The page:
After two weeks of flirting, Towers stays with Padres

Updated: November 4, 2005, 4:52 PM ET
Associated Press

SAN DIEGO -- So much for the notion that Padres general manager Kevin Towers can't coexist with Sandy Alderson.

Towers will remain with the Padres following a hectic two-week stretch in which he interviewed for the Arizona Diamondbacks' GM job, was considered to have a shot at filling the vacant job with the Boston Red Sox and was sought by the rival Los Angeles Dodgers for their GM opening.

Towers said he is not a candidate for the Boston job, and told the Dodgers, through Alderson, that he doesn't want to interview with them.

After hearing his named linked to other jobs, Towers told Alderson, the Padres' chief executive officer, that he was staying put.

"After what I went through with Arizona, the last four or five days, they were crazy with all the speculation out there," Towers said Thursday night before the Padres' annual awards dinner. "I don't think it was fair to this organization. One thing I want to make clear is that I wasn't throwing my name out there. It got to the point where it didn't stop."

Towers said the speculation about his job status was largely of his own doing. Alderson and owner John Moores gave the Diamondbacks permission to interview Towers, leading many to believe that with Alderson in charge of the franchise, Towers was no longer needed after 10 years as GM.

Towers interviewed in Phoenix on Oct. 19, but the job went to Josh Byrnes, who had been an assistant to Theo Epstein in Boston.

"This was draining. Our season was draining, and then to go into the offseason, and between what happened in Arizona and then all this speculation, I'm the one to blame," Towers said. "I created that by letting Sandy and John know that I wanted to go talk to Arizona. By that happening, I think everybody else said, 'The guy's available now.' I'm to blame for creating this speculation."

Towers, under contract with the Padres through 2007, said he interviewed with Arizona because he felt there may have been more long-term security with the Diamondbacks.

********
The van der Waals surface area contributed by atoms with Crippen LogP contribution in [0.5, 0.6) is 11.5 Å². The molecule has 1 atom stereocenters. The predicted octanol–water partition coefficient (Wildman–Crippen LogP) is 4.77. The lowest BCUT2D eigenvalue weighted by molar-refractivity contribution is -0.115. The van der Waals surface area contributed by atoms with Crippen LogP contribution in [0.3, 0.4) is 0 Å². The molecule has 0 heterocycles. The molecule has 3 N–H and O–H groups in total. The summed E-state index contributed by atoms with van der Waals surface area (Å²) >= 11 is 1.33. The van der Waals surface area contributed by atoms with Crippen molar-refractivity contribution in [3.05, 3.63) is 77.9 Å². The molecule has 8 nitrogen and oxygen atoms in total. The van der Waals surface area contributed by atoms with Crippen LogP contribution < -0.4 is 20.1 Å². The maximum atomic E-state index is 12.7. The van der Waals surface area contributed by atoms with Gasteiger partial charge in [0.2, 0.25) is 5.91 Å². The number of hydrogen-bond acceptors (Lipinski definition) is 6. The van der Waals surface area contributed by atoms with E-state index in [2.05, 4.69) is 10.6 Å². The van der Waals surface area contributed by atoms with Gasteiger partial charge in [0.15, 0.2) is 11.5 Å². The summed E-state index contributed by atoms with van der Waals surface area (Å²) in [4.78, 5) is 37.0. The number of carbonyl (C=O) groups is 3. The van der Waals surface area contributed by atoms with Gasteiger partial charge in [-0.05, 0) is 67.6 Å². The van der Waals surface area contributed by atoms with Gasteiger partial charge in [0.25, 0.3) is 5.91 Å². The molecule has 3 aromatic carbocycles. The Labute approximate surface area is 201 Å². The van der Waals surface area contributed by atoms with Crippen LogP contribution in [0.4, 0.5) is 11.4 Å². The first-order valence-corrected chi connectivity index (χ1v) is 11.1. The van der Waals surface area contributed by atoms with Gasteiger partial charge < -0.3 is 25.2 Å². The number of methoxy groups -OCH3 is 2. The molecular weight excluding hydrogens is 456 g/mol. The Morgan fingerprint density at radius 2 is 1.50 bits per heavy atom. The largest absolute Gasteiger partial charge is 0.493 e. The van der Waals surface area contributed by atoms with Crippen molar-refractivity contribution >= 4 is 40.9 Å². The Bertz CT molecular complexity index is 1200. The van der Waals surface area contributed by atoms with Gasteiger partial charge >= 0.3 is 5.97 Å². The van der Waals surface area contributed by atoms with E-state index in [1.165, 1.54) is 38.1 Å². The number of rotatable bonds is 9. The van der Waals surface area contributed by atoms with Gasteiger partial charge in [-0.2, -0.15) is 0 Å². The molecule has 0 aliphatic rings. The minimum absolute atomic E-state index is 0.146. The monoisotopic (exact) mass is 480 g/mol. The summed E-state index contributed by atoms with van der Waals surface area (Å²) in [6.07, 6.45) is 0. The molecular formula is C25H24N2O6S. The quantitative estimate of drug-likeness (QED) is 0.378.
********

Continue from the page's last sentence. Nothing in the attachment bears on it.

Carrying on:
"I think after going through that process and coming back and having a chance to kind of reflect on a lot of the positives, I came to the realization that I had it pretty good in San Diego," said Towers, who's led the Padres to three NL West titles and one World Series in his tenure. "This was the organization that drafted me, made me scouting director and the GM at a very young age, an organization that has stuck with me through some very difficult times."

When Epstein quit as Red Sox GM on Monday, Towers instantly became linked to that job because of his history with Boston CEO Larry Lucchino. While San Diego's CEO, Lucchino promoted Towers from scouting director to GM in November 1995.

Alderson said the Red Sox hadn't sought permission to interview Towers.

Towers' control over the Padres' baseball operations have been in question since Alderson was hired on May 1 and given a minority ownership interest. Alderson worked in the commissioner's office before coming to San Diego, and prior to that was GM and president of the Oakland A's.

"I think Kevin's critical to our baseball operations," Alderson said. "Going into next season we're going to have as strong a baseball operations staff as any club in baseball, and it starts with Kevin."

Saying he's relieved and energized, Towers already has started to reshape a team that limped into the playoffs at 82-80 and was swept by the St. Louis Cardinals.

He acquired third baseman Vinny Castilla from Washington on Thursday for right-hander Brian Lawrence, meaning Joe Randa won't be resigned and that Sean Burroughs is back on the trading block.

Towers envisions a tough offseason in which the Padres will determine if they can afford to keep closer Trevor Hoffman and right fielder Brian Giles, who have filed for free agency.

Hoffman and Giles are expected to test the market after receiving initial offers from the Padres that their agents considered too low.


Copyright 2005 by The Associated Press

ALSO SEE